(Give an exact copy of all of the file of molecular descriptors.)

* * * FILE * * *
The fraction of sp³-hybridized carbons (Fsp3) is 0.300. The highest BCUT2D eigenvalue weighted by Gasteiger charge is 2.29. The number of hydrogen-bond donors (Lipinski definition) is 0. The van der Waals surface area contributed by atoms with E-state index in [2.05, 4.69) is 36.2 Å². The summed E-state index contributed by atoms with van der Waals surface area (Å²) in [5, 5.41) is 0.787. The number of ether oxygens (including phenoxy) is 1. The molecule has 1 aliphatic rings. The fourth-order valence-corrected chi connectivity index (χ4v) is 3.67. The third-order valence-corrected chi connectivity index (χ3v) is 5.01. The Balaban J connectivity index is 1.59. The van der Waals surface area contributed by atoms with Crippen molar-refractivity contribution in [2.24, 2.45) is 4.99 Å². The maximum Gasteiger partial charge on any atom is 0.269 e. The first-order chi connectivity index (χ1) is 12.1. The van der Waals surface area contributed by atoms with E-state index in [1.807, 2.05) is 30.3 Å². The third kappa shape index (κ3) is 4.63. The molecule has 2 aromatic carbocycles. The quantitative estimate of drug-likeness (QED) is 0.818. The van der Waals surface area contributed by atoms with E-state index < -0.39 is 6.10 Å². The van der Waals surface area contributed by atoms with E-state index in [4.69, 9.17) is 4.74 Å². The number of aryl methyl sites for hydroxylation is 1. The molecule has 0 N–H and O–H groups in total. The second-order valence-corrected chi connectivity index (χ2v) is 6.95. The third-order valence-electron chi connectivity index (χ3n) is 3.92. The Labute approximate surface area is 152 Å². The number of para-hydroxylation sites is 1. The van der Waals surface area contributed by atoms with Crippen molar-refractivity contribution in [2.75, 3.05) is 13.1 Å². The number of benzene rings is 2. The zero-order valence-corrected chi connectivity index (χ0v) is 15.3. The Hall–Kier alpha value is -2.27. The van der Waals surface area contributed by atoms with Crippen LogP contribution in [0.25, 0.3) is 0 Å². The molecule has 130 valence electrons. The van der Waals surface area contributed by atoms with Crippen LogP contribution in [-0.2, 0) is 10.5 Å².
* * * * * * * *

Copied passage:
The fraction of sp³-hybridized carbons (Fsp3) is 0.300. The highest BCUT2D eigenvalue weighted by Gasteiger charge is 2.29. The number of hydrogen-bond donors (Lipinski definition) is 0. The van der Waals surface area contributed by atoms with E-state index in [2.05, 4.69) is 36.2 Å². The summed E-state index contributed by atoms with van der Waals surface area (Å²) in [5, 5.41) is 0.787. The number of ether oxygens (including phenoxy) is 1. The molecule has 1 aliphatic rings. The fourth-order valence-corrected chi connectivity index (χ4v) is 3.67. The third-order valence-corrected chi connectivity index (χ3v) is 5.01. The Balaban J connectivity index is 1.59. The van der Waals surface area contributed by atoms with Crippen molar-refractivity contribution in [2.24, 2.45) is 4.99 Å². The maximum Gasteiger partial charge on any atom is 0.269 e. The first-order chi connectivity index (χ1) is 12.1. The van der Waals surface area contributed by atoms with E-state index in [1.807, 2.05) is 30.3 Å². The third kappa shape index (κ3) is 4.63. The molecule has 2 aromatic carbocycles. The quantitative estimate of drug-likeness (QED) is 0.818. The van der Waals surface area contributed by atoms with E-state index < -0.39 is 6.10 Å². The van der Waals surface area contributed by atoms with E-state index in [4.69, 9.17) is 4.74 Å². The number of aryl methyl sites for hydroxylation is 1. The molecule has 0 N–H and O–H groups in total. The second-order valence-corrected chi connectivity index (χ2v) is 6.95. The third-order valence-electron chi connectivity index (χ3n) is 3.92. The Labute approximate surface area is 152 Å². The number of para-hydroxylation sites is 1. The van der Waals surface area contributed by atoms with Crippen molar-refractivity contribution in [2.75, 3.05) is 13.1 Å². The number of benzene rings is 2. The zero-order valence-corrected chi connectivity index (χ0v) is 15.3. The Hall–Kier alpha value is -2.27. The van der Waals surface area contributed by atoms with Crippen LogP contribution in [0.25, 0.3) is 0 Å². The molecule has 130 valence electrons. The van der Waals surface area contributed by atoms with Crippen LogP contribution in [-0.2, 0) is 10.5 Å².